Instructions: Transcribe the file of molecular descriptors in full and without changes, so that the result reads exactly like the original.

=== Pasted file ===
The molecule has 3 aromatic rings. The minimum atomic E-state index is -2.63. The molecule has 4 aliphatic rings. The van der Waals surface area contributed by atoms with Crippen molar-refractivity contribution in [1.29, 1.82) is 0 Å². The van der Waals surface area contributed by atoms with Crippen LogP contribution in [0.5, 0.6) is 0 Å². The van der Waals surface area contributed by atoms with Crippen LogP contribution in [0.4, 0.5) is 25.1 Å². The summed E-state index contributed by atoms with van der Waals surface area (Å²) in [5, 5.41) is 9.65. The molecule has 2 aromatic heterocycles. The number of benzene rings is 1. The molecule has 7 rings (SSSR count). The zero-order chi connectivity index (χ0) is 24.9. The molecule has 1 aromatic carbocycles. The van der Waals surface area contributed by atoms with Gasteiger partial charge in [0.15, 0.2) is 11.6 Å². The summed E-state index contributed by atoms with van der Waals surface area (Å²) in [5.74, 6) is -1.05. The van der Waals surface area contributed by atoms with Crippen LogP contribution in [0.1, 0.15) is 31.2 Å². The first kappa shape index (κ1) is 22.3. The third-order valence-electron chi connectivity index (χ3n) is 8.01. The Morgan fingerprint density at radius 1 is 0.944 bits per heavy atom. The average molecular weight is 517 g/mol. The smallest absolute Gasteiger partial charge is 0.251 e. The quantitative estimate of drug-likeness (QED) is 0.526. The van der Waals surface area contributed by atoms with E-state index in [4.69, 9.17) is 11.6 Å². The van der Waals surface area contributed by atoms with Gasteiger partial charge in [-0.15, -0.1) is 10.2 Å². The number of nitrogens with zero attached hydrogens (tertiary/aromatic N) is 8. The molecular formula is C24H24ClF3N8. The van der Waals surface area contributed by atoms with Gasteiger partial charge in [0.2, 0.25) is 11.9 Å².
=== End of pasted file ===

The molecule has 3 aromatic rings. The minimum atomic E-state index is -2.63. The molecule has 4 aliphatic rings. The van der Waals surface area contributed by atoms with Crippen molar-refractivity contribution in [1.29, 1.82) is 0 Å². The van der Waals surface area contributed by atoms with Crippen LogP contribution in [0.5, 0.6) is 0 Å². The van der Waals surface area contributed by atoms with Crippen LogP contribution in [0.4, 0.5) is 25.1 Å². The summed E-state index contributed by atoms with van der Waals surface area (Å²) in [5, 5.41) is 9.65. The molecule has 2 aromatic heterocycles. The number of benzene rings is 1. The molecule has 7 rings (SSSR count). The zero-order chi connectivity index (χ0) is 24.9. The molecule has 1 aromatic carbocycles. The van der Waals surface area contributed by atoms with Gasteiger partial charge in [0.15, 0.2) is 11.6 Å². The summed E-state index contributed by atoms with van der Waals surface area (Å²) in [5.74, 6) is -1.05. The van der Waals surface area contributed by atoms with Crippen LogP contribution in [0.1, 0.15) is 31.2 Å². The first kappa shape index (κ1) is 22.3. The third-order valence-electron chi connectivity index (χ3n) is 8.01. The Morgan fingerprint density at radius 1 is 0.944 bits per heavy atom. The average molecular weight is 517 g/mol. The smallest absolute Gasteiger partial charge is 0.251 e. The quantitative estimate of drug-likeness (QED) is 0.526. The van der Waals surface area contributed by atoms with E-state index in [4.69, 9.17) is 11.6 Å². The van der Waals surface area contributed by atoms with Gasteiger partial charge in [-0.15, -0.1) is 10.2 Å². The number of nitrogens with zero attached hydrogens (tertiary/aromatic N) is 8. The molecular formula is C24H24ClF3N8. The van der Waals surface area contributed by atoms with Gasteiger partial charge in [0.2, 0.25) is 11.9 Å².